Author(s): Tomsheck AR, Strobel GA, Booth E, Geary B, Spakowicz D,
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Abstract An endophytic fungus of Persea indica was identified, on the basis of its anamorphic stage, as Nodulosporium sp. by SEM. Partial sequence analysis of ITS rDNA revealed the identity of the teleomorphic stage of the fungus as Hypoxylon sp. It produces an impressive spectrum of volatile organic compounds (VOCs), most notably 1,8-cineole, 1-methyl-1,4-cyclohexadiene, and tentatively identified (+)-.alpha.-methylene-.alpha.-fenchocamphorone, among many others, most of which are unidentified. Six-day-old cultures of Hypoxylon sp. displayed maximal VOC-antimicrobial activity against Botrytis cinerea, Phytophthora cinnamomi, Cercospora beticola, and Sclerotinia sclerotiorum suggesting that the VOCs may play some role in the biology of the fungus and its survival in its host plant. Media containing starch- or sugar-related substrates best supported VOC production by the fungus. Direct on-line quantification of VOCs was measured by proton transfer mass spectrometry covering a continuous range with optimum VOC production occurred at 6 days at 145 ppmv with a rate of production of 7.65 ppmv/h. This report unequivocally demonstrates that 1,8-cineole (a monoterpene) is produced by a microorganism, which represents a novel and important source of this compound. This monoterpene is an octane derivative and has potential use as a fuel additive as do the other VOCs of this organism. Thus, fungal sourcing of this compound and other VOCs as produced by Hypoxylon sp. greatly expands their potential applications in medicine, industry, and energy production.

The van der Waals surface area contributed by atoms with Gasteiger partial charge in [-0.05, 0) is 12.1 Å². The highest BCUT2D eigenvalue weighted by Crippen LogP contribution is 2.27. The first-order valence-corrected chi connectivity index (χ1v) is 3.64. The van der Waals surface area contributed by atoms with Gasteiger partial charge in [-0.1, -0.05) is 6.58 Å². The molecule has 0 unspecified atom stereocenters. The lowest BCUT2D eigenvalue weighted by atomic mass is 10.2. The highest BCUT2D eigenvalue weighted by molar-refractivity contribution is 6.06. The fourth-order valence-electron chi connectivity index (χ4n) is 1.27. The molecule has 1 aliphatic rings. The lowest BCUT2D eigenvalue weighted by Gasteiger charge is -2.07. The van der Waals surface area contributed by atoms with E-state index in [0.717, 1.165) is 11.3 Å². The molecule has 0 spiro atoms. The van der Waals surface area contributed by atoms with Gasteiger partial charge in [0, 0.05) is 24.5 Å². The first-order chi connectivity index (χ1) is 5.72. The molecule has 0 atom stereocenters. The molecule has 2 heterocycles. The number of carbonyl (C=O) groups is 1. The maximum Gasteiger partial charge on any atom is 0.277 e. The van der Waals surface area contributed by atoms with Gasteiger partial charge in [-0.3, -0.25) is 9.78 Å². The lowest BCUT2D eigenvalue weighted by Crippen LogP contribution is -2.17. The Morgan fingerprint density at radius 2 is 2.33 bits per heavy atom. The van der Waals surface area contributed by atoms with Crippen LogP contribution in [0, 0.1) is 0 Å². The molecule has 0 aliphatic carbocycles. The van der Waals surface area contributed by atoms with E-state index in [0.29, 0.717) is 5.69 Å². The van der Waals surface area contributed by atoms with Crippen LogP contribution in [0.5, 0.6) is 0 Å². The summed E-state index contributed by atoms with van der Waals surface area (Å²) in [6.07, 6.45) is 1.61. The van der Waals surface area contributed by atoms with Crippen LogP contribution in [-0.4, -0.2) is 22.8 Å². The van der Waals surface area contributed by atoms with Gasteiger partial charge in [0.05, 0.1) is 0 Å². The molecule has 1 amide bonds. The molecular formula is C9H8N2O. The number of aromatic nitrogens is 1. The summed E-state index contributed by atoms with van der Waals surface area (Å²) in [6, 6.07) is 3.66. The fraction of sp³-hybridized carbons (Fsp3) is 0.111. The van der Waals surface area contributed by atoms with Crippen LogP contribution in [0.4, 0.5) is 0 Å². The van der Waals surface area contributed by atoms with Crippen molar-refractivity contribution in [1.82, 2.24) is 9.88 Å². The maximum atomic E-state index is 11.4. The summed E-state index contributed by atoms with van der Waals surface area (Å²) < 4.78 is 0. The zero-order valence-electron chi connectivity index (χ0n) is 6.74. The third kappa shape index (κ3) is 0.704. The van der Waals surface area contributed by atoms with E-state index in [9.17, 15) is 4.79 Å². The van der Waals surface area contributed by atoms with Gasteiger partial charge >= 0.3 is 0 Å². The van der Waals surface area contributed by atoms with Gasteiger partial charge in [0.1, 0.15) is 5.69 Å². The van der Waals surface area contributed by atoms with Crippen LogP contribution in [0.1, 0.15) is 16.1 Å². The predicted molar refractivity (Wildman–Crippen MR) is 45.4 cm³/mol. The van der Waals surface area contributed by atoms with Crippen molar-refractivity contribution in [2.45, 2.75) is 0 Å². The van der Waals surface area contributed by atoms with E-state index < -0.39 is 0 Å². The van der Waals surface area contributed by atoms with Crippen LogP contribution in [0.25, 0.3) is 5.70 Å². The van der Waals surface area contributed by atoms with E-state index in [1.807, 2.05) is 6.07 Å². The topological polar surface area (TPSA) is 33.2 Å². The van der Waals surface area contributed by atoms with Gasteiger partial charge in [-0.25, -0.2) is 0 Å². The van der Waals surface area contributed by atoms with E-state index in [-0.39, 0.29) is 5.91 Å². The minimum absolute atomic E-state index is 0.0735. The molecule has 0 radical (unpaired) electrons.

This article was published in Microb Ecol
and referenced in Journal of Petroleum & Environmental Biotechnology